At the core of these prejudices are the assumption that women just aren’t interested in music (Flavorwire’s Judy Berman commented on this phenomenon in her piece on the gender politics of the short-lived viral sensation My Husband’s Stupid Record Collection), that they aren’t discerning in their taste, that they’re more interested in how the performers look than how they sound. This sort of ignorance about the way women interact with music is still deeply entrenched in the conversation about music discovery that swirls around streaming services like Apple Music, Spotify, and Pandora. Part of the appeal of these services is their various recommendation algorithms, like Apple Music’s “For You” feature, which has been advertised as an “instant boyfriend mixtape service” – even though the ad with this tagline, directed by Ava DuVernay and featuring Taraji P. Henson, Mary J. Blige, and Kerry Washington, is actually about women sharing music with one another, women who are independently interested in music rather than relying on a boyfriend to spark their exploration. It seems to me like that invisible boyfriend was pretty useless to begin with.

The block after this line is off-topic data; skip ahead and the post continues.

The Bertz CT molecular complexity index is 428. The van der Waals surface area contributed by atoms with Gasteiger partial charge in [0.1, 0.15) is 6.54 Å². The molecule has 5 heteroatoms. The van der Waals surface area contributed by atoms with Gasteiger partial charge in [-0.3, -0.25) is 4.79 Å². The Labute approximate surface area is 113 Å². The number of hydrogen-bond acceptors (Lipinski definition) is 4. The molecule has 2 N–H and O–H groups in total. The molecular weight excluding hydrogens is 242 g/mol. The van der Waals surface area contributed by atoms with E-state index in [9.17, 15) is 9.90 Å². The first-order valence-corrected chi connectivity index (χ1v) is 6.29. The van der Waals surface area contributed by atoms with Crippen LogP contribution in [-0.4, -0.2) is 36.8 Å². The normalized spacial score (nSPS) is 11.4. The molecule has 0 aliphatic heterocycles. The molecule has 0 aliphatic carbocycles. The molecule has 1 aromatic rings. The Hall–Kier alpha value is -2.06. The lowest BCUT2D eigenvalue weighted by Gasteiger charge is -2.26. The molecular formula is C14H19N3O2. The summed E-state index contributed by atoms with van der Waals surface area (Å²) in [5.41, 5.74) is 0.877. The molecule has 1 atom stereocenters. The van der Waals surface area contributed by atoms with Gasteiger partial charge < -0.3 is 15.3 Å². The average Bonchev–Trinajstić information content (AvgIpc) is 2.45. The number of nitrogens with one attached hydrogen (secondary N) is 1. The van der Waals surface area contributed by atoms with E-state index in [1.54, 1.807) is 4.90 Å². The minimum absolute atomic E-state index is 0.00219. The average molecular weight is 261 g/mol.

This is not to say that women don’t sometimes learn about music from their boyfriends, if they happen to be in heterosexual relationships, because partners share their interests with one another. “Many of my male friends and my boyfriend are really aware of how male-dominated music is,” says DJ Bianca Giulione, who performs (and manages artists) as DJBOYZCLUB, “and they often know about female [and] non-binary producers I’ve never heard of, which is really cool.” If you polled the straight men I know, nearly all of whom are musicians and/or music journalists and every one of whom are obsessed with music, I suspect you’d discover that they learn a good deal about music from the women in their lives, too. But women and non-binary people also learn about music from one another, just like Taraji and Mary and Kerry – and that kind of music discovery is rarely talked about or valued.